Entertainment, travel and adventure experiences are more important for China's wealthy young consumers than shopping, according to a new survey.
International bank HSBC polled more than 2,000 Chinese consumers aged 18 to 34 with an income above 120,000 yuan a year and revealed findings that will provide encouragement for global brands seeking to reach this crucial demographic.
For example, in the food and personal care segment, a full 94% of respondents say they consider foreign products to be better, or at least of similar quality, than Chinese brands, the South China Morning Post reported.
Health is a priority for these young consumers and HSBC reported that the top factor that influences the products they buy is the perception around how healthy they are.
That helps to explain why the fastest growing food categories are milk, yoghurt, bottled water and fresh fruit, although more than half (55%) continue to drink Baijiu, the fiery Chinese spirit.
Travel is also of keen interest for this generation, the report found, as it highlighted the opportunities still open to travel brands because only 35% of these consumers have taken a trip abroad even though 70% are passport holders.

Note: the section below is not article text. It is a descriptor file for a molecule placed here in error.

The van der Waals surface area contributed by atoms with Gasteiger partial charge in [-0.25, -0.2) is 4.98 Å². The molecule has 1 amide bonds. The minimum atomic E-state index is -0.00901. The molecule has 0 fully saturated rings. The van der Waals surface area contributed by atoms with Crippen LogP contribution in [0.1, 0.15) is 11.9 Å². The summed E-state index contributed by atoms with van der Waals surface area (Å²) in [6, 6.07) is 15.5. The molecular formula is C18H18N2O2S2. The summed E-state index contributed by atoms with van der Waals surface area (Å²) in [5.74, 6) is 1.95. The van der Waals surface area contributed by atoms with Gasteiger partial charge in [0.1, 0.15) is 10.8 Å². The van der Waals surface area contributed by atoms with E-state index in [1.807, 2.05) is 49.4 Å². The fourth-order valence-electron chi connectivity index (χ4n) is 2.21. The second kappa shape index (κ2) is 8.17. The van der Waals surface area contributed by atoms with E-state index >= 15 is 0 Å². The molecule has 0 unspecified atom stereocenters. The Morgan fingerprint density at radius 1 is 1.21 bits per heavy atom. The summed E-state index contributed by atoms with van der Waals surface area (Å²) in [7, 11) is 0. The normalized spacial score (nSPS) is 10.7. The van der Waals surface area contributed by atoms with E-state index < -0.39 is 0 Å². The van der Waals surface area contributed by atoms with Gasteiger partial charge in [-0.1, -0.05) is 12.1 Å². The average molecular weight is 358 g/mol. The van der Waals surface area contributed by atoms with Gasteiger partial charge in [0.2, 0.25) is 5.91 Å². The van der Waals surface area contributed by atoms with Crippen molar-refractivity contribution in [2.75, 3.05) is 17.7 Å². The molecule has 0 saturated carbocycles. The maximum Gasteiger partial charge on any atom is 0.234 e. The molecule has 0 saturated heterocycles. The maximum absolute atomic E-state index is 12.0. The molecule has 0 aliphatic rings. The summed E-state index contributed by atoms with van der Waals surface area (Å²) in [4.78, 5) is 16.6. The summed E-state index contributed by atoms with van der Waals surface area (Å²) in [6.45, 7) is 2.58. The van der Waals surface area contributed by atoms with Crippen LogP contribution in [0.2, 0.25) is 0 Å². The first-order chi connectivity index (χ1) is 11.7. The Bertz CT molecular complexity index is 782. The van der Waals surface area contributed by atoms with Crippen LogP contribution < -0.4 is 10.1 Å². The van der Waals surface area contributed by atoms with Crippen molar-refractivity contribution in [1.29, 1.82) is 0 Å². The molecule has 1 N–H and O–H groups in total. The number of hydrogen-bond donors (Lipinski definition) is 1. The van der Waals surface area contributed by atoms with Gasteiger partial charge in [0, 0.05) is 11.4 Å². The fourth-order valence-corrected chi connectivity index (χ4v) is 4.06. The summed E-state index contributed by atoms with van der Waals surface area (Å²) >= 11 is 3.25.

"A majority of consumers would rather spend on travel and entertainment than shopping, even abroad," the report said. "Nature, hikes and tasty food are more important factors than shopping in choosing a destination."
On top of providing further insight into the habits of China's young, well-heeled consumers, HSBC also used the findings to recommend certain stocks for investors.
With the top five destinations for these consumers being Hong Kong, South Korea, Macau, Australia and France, HSBC advised investment in the China Youth Travel Service and Spring Airlines, the Chinese budget airline, among others.
The report confirmed that this is a digitally savvy generation, with 75% of respondents saying they will spend more time on messaging app WeChat in the future, while 65% will spend more time on Taobao, Alibaba's online marketplace. Friends are also a key influence for their purchase decisions, HSBC found.
Erwan Rambourg, Global Co-head of Consumer and Retail at HSBC, picked out the key takeaways from the report and said the findings reinforced the bank's decision to recommend a dozen stocks.
"Most notable were the reality of travel (even domestic), the very high regard consumers have for imported goods, the influence of friends in many decisions and the soaring relevance of e-commerce platforms," he said.
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